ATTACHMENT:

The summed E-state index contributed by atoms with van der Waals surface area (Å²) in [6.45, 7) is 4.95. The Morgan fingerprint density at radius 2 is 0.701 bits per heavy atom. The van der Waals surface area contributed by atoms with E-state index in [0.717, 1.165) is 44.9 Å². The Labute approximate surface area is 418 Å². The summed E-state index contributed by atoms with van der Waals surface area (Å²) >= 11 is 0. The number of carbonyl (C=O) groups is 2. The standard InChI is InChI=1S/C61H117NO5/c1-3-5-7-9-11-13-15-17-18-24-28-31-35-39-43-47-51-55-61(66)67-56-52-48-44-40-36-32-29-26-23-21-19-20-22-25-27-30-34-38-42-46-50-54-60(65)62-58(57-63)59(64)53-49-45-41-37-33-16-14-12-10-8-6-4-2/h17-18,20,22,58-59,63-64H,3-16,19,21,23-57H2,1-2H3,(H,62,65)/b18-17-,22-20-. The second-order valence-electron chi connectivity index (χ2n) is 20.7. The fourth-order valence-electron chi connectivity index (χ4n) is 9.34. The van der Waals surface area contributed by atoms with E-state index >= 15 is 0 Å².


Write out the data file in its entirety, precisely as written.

The summed E-state index contributed by atoms with van der Waals surface area (Å²) in [6.45, 7) is 4.95. The Morgan fingerprint density at radius 2 is 0.701 bits per heavy atom. The van der Waals surface area contributed by atoms with E-state index in [0.717, 1.165) is 44.9 Å². The Labute approximate surface area is 418 Å². The summed E-state index contributed by atoms with van der Waals surface area (Å²) >= 11 is 0. The number of carbonyl (C=O) groups is 2. The standard InChI is InChI=1S/C61H117NO5/c1-3-5-7-9-11-13-15-17-18-24-28-31-35-39-43-47-51-55-61(66)67-56-52-48-44-40-36-32-29-26-23-21-19-20-22-25-27-30-34-38-42-46-50-54-60(65)62-58(57-63)59(64)53-49-45-41-37-33-16-14-12-10-8-6-4-2/h17-18,20,22,58-59,63-64H,3-16,19,21,23-57H2,1-2H3,(H,62,65)/b18-17-,22-20-. The second-order valence-electron chi connectivity index (χ2n) is 20.7. The fourth-order valence-electron chi connectivity index (χ4n) is 9.34. The van der Waals surface area contributed by atoms with E-state index >= 15 is 0 Å².